WHO IS ELEGIBLE: The Lakeland Civic Orchestra is comprised of musicians of all ages and abilities, having very diversified backgrounds, from music teachers to office workers, college students, professionals and others. The orchestra is always accepting new musicians, but presently has a special need for all strings (violin, viola, cello and bass), oboe, bassoon and horn.

WHEN: Rehearsals are held on most Monday evenings from 7:30 - 9:30 p.m. during the academic calendar year. 

WHERE: Band Room (Room C-1078), Lakeland Community College

REQUIREMENTS: Sight-reading skills. Skills in ensemble performance. Most performers must provide their own instruments, and percussionists must provide their own mallets. A commitment to Monday night rehearsals and two to four performances per year.

CRITERIA: Acceptance into the Lakeland Civic Orchestra is by audition. Pleae contact Lakeland's Civic Orchestra Director for more information. 

History of the Orchestra

The Lake County Symphony Orchestra Association was founded in September, 1937, by Mrs. Lorna Nighman. At that time, the group was composed of Lake and Geauga County musicians under the sponsorship of the Painesville Baptist Church and the directorship of Mrs. Nighman.

Mr. R. A. Lake of Fairport was hired as conductor in February, 1938, and the group grew from 17 to 30 members. Mr. Lake conducted the orchestra's first concert at the Baptist Church in June, 1938. In April, 1939, the orchestra adopted the name Civic Concert Orchestra and presented its first concert in Morley Hall at Lake Erie College. Mr. Lake conducted the orchestra from 1938 through 1942.

Mr. Joseph Koch, a member of the Cleveland Orchestra, became conductor of the Civic Concert Orchestra in 1943. The group remained under his leadership until 1948 and presented many concerts during this period.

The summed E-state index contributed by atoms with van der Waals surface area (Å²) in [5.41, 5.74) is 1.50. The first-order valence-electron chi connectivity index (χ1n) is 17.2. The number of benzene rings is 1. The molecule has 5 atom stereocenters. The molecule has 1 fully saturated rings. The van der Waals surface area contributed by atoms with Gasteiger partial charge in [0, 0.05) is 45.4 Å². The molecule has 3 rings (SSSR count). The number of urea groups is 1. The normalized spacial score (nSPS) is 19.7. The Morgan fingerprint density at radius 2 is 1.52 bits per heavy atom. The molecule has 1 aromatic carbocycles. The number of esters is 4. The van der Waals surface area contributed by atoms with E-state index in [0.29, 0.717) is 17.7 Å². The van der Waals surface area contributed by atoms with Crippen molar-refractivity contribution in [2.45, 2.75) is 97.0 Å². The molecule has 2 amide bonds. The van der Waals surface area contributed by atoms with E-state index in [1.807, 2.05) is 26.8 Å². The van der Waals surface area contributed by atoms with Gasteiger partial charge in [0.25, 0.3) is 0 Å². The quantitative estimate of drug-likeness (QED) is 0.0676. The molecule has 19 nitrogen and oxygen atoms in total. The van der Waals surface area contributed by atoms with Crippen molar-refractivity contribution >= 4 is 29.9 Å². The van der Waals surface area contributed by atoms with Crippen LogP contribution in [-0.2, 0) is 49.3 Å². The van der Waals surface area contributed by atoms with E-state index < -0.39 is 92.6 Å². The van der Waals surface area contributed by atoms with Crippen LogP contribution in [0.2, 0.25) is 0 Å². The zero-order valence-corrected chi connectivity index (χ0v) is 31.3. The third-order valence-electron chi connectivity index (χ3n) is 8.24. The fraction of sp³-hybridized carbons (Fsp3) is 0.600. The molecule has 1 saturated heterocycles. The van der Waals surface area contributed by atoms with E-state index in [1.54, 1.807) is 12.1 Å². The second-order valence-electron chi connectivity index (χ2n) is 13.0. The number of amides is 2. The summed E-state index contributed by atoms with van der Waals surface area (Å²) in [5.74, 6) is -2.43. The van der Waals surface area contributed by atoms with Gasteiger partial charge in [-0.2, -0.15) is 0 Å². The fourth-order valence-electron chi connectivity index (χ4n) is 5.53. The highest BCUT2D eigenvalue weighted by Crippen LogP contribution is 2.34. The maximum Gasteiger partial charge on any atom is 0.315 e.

Mr. Hilbert Collins of Painesville became the conductor of the orchestra in September, 1948. It was under Mr. Collins' leadership that the annual presentation of Handel's "Messiah" was first performed with chorus and orchestra. The orchestra was reorganized in April, 1951, and at that time changed its name to Lake County Symphony Orchestra.

The Willoughby Community Orchestra was organized around 1955 as a recreational group with Charles Ruddick as its conductor. The orchestra served as an outlet for area musicians to perform, but it also provided concerts in the parks, in nursing homes and performed other service functions. Mark Woodruff served as conductor of the group following Mr. Ruddick's retirement. In 1970, the Lakeland Civic Orchestra was initiated with Curtis Petersen as conductor. Lakeland Community College was the orchestra's first major patron with the purpose of providing community service to area residents. John H. Cox was hired in November, 1972 to replace Mr. Petersen after his resignation. Mr. Cox's wide range of musical experiences included performing as a violist with the London Symphony and the Cleveland Orchestra. Robert Bergantino of Cleveland Heights was appointed conductor in 1975 after John Cox resigned to accept a position in Massachusetts. Harry Davidson, Jr. conducted his first concert with the orchestra in October, 1978. When Mr. Davidson accepted a position in Tacoma, Washington, in 1981, Peter Wilson became the orchestra's conductor until 1991. After one season of guest conductors, David Borsvald was appointed in 1992. He resigned in 1994, and Harry Davidson, Jr., who had returned to accept a position in Akron, became again the orchestra's conductor until 1998. Richard Niezen was appointed in 1999 after one season of guest conductors. When he accepted a position in Boulder, Colorado in 2000, Kathryn Harsha became the orchestra's conductor.

Among others, the following soloists have performed with the orchestra: Sergei Babayan, Margaret Baxtresser, Loretta Brundage, James Buswell, Linda Cerone, Alice Chalifoux, Michael Chertock, James Darling, Alvaro DeGranda, Harry Herforth, Joseph Howard, Boyd Mackus, Regina Mushabac, Eunice Podis, Olga Radosaljevich, Gino Raffaelli, Michael Sachs, James Tannenbaum.

The community owes much to all of the people involved with the orchestra through the years for their contribution to the cultural growth of the area.


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